The early diagnosis and targeted treatment of all forms of cancer remain a significant concern for the medical community and physician-scientists around the world. Biocompatible nanomedicines have been the focus of extensive research due to their many interesting properties. Research by Southern University of Science and Technology (SUSTech) have developed new strategies for nanomedicines based on functional nucleic acids.
Associate Professor Leilei Tian (Materials Science and Engineering) led her research team to publish two ground-breaking papers in high-impact academic journals, Angewandte Chemie International Edition (Angew Chem Int Ed) (IF = 12.257) and CCS Chemistry, the flagship journal of the Chinese Chemical Society.
The paper published in Angew Chem Int Ed was titled “Organic Spherical Nucleic Acids for the Transport of a NIR‐II‐Emitting Dye Across the Blood-Brain Barrier.” The researchers sought to use DNA nanotechnology to transport a NIR-II-emitting nanofluorophore across the blood-brain barrier (BBB).
Figure 1. DNA amphiphilic block polymers can assemble into spherical micelles. Through dense packing, the biological stability and intracellular delivery capacity of nucleic acids are increased. The hydrophobic lumen can be used to confer new functions, such as the introduction of NIR-II emitting molecules.
Perfecting such a technique would facilitate non-invasive imaging of brain tumors (Figure 1). Specifically, the DNA block copolymer, PS-b-DNA, was synthesized through a solid-phase click reaction. The researchers demonstrated that its self-assembled structure showed exceptional cluster effects, among which BBB-crossing is the most notable.
Figure 2. (a) Illustration of the in vitro BBB model. (b) Transcytosis efficiency of different samples along with time. (c) NIR-II fluorescence imaging of mouse heads and ex vivo brain tissues using different NIR-II-emitting materials under 808 nm irradiation. (e) Quantitative analysis of fluorescence intensity of the ex vivo images of different organs from the mice injected with different samples.
PS-b-DNA was utilized to fabricate a NIR-II nanofluorephore and applied to in vivo bioimaging. Following those results, the NIR-II fluorescence signal of the DNA-based nanofluorophore localized at a brain tumor was significantly higher than the existing technology (Figure 2). It showed much better imaging resolution, which will provide better diagnosis and therapy for brain tumors.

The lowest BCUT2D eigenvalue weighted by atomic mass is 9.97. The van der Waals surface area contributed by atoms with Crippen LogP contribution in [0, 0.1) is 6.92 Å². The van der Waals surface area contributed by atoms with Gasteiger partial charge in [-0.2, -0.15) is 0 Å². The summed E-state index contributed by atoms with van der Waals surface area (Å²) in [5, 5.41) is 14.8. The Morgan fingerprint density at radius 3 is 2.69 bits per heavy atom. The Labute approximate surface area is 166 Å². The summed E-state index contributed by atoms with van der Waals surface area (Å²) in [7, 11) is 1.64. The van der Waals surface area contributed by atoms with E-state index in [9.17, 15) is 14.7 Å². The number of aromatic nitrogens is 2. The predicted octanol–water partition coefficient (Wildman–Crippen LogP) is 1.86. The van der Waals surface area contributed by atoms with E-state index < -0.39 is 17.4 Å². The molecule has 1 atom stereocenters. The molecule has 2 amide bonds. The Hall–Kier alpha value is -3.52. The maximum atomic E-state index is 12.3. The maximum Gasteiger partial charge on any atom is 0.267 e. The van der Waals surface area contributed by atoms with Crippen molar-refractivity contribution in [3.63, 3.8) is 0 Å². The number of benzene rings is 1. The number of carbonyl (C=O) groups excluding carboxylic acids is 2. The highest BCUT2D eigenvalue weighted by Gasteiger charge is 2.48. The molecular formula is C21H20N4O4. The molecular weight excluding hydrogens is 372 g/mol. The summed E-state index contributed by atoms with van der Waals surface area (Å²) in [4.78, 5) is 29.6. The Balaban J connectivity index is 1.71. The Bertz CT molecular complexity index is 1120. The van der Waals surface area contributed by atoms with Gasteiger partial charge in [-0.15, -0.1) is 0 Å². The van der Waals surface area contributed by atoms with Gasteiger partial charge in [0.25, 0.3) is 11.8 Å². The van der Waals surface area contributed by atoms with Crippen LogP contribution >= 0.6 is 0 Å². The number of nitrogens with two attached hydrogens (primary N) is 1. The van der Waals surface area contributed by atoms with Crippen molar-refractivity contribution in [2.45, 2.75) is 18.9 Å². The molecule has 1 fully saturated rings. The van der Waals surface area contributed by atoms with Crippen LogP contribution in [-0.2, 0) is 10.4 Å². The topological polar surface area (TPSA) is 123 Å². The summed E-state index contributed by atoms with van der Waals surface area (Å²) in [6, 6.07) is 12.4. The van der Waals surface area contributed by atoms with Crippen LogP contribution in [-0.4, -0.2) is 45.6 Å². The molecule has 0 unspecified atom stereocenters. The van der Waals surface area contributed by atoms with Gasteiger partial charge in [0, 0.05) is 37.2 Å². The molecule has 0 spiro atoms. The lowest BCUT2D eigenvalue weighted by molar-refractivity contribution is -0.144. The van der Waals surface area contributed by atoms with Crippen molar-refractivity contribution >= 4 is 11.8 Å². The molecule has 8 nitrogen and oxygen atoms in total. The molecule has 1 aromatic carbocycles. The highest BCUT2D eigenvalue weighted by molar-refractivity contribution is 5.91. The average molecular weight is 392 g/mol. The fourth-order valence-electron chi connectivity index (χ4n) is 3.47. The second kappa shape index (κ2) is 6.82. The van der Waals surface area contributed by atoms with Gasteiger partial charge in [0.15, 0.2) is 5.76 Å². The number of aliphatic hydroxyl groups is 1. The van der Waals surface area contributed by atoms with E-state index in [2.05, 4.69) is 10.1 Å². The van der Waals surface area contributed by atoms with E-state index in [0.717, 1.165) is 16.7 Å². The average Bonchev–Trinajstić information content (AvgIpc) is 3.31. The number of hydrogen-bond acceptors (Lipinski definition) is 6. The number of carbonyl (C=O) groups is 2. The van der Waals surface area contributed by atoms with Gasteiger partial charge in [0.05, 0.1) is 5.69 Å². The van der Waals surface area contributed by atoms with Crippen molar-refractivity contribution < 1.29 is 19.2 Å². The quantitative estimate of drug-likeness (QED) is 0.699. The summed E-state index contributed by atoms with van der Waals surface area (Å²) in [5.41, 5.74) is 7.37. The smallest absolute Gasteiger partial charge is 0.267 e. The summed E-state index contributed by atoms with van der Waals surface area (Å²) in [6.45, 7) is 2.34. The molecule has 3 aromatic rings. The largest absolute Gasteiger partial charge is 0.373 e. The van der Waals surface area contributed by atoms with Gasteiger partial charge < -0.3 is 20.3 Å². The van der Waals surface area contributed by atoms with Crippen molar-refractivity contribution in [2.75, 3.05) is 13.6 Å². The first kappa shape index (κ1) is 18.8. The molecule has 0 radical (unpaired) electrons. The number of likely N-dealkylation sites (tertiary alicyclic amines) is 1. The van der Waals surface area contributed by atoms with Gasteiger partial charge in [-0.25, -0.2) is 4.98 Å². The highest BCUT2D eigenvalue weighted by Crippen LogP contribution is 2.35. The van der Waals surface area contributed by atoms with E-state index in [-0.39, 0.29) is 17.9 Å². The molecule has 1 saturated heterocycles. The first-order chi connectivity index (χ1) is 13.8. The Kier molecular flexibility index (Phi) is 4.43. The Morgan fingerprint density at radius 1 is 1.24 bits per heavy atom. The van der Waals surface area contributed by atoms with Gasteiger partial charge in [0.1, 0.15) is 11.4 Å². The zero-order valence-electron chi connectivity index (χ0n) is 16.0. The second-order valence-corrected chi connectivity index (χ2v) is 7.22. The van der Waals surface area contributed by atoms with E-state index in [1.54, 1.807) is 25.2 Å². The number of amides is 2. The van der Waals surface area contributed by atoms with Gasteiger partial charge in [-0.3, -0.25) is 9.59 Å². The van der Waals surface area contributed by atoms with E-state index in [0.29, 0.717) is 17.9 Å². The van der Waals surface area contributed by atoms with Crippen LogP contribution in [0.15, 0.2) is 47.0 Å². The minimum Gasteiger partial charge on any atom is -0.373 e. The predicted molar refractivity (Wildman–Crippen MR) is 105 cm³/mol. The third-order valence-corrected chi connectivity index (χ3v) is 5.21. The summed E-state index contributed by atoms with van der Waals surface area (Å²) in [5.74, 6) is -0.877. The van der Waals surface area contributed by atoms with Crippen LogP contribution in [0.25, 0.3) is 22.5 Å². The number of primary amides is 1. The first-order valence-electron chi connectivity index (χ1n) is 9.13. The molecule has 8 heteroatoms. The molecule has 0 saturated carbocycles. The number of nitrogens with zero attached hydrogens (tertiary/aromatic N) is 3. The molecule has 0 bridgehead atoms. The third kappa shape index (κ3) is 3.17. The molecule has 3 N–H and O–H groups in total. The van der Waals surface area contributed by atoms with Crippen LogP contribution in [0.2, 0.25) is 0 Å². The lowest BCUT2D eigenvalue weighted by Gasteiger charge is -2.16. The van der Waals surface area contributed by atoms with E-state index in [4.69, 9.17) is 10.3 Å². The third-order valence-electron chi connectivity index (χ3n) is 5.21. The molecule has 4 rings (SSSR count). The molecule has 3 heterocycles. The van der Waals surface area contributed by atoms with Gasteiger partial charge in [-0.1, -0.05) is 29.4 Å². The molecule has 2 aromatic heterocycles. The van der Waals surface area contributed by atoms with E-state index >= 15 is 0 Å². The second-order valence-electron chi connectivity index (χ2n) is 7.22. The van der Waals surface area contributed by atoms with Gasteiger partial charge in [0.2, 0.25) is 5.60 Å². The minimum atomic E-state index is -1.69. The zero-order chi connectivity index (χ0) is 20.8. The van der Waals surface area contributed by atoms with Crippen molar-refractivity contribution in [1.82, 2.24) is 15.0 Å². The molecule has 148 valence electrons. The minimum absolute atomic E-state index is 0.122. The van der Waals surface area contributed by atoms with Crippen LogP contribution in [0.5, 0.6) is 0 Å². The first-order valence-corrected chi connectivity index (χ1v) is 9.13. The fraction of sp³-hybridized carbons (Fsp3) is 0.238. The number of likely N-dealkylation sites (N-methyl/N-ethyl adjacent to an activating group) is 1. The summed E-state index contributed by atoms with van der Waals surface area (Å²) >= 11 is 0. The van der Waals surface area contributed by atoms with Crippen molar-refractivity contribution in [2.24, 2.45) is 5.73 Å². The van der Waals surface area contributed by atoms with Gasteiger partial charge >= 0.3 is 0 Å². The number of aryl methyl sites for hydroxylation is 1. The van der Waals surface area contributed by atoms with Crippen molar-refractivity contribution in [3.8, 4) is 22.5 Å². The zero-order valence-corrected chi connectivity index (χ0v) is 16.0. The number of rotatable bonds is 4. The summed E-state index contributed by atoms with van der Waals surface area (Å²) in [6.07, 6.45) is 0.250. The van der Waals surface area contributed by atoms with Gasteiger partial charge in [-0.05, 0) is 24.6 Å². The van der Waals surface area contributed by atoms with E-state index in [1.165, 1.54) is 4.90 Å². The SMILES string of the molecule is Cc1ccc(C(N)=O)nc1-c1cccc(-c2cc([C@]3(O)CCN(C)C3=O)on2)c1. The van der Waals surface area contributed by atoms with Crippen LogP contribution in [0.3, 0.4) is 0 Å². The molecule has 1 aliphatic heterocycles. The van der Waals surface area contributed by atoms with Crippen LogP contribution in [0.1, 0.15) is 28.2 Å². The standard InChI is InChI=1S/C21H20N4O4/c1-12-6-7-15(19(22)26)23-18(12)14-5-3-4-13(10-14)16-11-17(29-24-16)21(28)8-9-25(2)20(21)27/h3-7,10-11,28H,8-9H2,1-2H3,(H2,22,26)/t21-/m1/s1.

Doctoral candidate Fan Xiao is the first author of the paper. Associate Professor Leilei Tian is the corresponding author, with SUSTech as the corresponding unit. Additional contributions came from the Department of Materials Science and Engineering and the School of Medicine.
Paper link: https://doi.org/10.1002/anie.202002312
The paper published in CCS Chemistry was entitled “Robust and Tumor-Environment-Activated DNA Crosslinker Driving Nanoparticle Accumulation for Enhanced Therapeutics.” In this work, the researchers used stimuli-responsive polymers to improve the stability of functional nucleic acids during blood circulation. They sought to activate the nucleic acid function in situ at the tumor site through stimuli-responsive design (Figure 3).
Figure 3. Functional nucleic acids are protected by a polymer-grafting method; the nucleic acid functions are activated by tumor markers. This method can significantly improve the function of nucleic acids in tumor treatment.
The agglomeration of therapeutic nanoparticles to respond to the microenvironments created by tumors is thought to be a promising approach for treatment. Researchers believe that it enhances the therapeutic performance and efficacy of treatment medication.
Cytosine-rich DNA sequences have potential to drive nanoparticles to collect together. Previous research has shown that they can respond to weak acidity and form inter-chain folding. However, the in vivo application of DNA is generally limited by its poor bio-stability. As a consequence, modification of un-protected DNA crosslinkers can only slightly enhance the accumulation of nanoparticles at the tumor site.
Facing this challenge, the researchers designed and developed a strategy of protection and tumor-environment activation to enable the in vivo application of DNA crosslinker. ROS-responsive PEG was modified on the nanoparticle surface together with the DNA crosslinker. It would protect the DNA from degradation during the blood circulation, and the nanoparticles would shed their PEG shell at the tumor site. It would be in response to ROS to uncover and activate the DNA crosslinkers.
This strategy resulted in a significant enhancement owing to both the superior pH sensitivity and improved stability of DNA crosslinkers. There was also a significantly improved therapeutic efficacy of in vivo anti-cancer treatment through the use of this strategy.
Research Assistant Zhicong Chao is the first author of this paper. Associate Professor Leilei Tian is the corresponding author, and SUSTech is the only contributing institution.
Paper link: https://doi.org/10.31635/ccschem.020.202000134
For both papers, the authors acknowledge financial support by grants from the National Natural Science Foundation of China, Shenzhen Fundamental Research Programs, Shenzhen Science and Technology Innovation Commission, and Guangdong Innovative and Entrepreneurial Research Team Program.
Translated and Adapted By SUSTech Newshub
Proofread ByChris EDWARDS, Yingying XIA
Photo ByDepartment of Materials Science and Engineering, Yan QIU